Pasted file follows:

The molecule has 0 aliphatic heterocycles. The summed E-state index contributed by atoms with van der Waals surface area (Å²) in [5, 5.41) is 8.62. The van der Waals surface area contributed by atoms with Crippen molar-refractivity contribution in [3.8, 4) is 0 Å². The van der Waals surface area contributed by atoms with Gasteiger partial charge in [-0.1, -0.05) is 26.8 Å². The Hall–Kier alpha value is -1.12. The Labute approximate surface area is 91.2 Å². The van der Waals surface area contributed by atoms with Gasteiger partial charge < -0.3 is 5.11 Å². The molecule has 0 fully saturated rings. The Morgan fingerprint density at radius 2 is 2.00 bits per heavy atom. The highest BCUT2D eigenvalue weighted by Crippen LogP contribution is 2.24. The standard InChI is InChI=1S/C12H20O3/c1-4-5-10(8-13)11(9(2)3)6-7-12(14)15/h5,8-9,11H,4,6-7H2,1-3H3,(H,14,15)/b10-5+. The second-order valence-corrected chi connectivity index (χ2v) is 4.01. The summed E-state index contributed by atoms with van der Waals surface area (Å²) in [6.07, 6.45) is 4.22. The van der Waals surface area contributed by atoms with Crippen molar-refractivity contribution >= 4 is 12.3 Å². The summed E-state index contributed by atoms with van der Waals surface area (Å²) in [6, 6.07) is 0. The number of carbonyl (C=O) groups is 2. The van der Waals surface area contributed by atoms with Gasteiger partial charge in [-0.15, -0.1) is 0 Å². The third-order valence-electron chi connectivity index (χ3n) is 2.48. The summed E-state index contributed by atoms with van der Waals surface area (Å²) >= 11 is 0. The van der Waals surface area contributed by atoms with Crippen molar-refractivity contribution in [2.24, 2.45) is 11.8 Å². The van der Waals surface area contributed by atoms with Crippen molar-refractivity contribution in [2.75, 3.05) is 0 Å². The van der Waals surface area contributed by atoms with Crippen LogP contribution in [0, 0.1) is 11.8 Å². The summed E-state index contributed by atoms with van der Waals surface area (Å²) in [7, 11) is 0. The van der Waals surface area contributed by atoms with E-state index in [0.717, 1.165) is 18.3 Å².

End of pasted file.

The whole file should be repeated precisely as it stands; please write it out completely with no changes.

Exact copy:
The molecule has 0 aliphatic heterocycles. The summed E-state index contributed by atoms with van der Waals surface area (Å²) in [5, 5.41) is 8.62. The van der Waals surface area contributed by atoms with Crippen molar-refractivity contribution in [3.8, 4) is 0 Å². The van der Waals surface area contributed by atoms with Gasteiger partial charge in [-0.1, -0.05) is 26.8 Å². The Hall–Kier alpha value is -1.12. The Labute approximate surface area is 91.2 Å². The van der Waals surface area contributed by atoms with Gasteiger partial charge < -0.3 is 5.11 Å². The molecule has 0 fully saturated rings. The Morgan fingerprint density at radius 2 is 2.00 bits per heavy atom. The highest BCUT2D eigenvalue weighted by Crippen LogP contribution is 2.24. The standard InChI is InChI=1S/C12H20O3/c1-4-5-10(8-13)11(9(2)3)6-7-12(14)15/h5,8-9,11H,4,6-7H2,1-3H3,(H,14,15)/b10-5+. The second-order valence-corrected chi connectivity index (χ2v) is 4.01. The summed E-state index contributed by atoms with van der Waals surface area (Å²) in [6.07, 6.45) is 4.22. The van der Waals surface area contributed by atoms with Crippen molar-refractivity contribution >= 4 is 12.3 Å². The summed E-state index contributed by atoms with van der Waals surface area (Å²) in [6, 6.07) is 0. The number of carbonyl (C=O) groups is 2. The van der Waals surface area contributed by atoms with Gasteiger partial charge in [-0.15, -0.1) is 0 Å². The third-order valence-electron chi connectivity index (χ3n) is 2.48. The summed E-state index contributed by atoms with van der Waals surface area (Å²) >= 11 is 0. The van der Waals surface area contributed by atoms with Crippen molar-refractivity contribution in [2.24, 2.45) is 11.8 Å². The van der Waals surface area contributed by atoms with Crippen molar-refractivity contribution in [2.75, 3.05) is 0 Å². The van der Waals surface area contributed by atoms with Crippen LogP contribution in [0, 0.1) is 11.8 Å². The summed E-state index contributed by atoms with van der Waals surface area (Å²) in [7, 11) is 0. The van der Waals surface area contributed by atoms with E-state index in [0.717, 1.165) is 18.3 Å².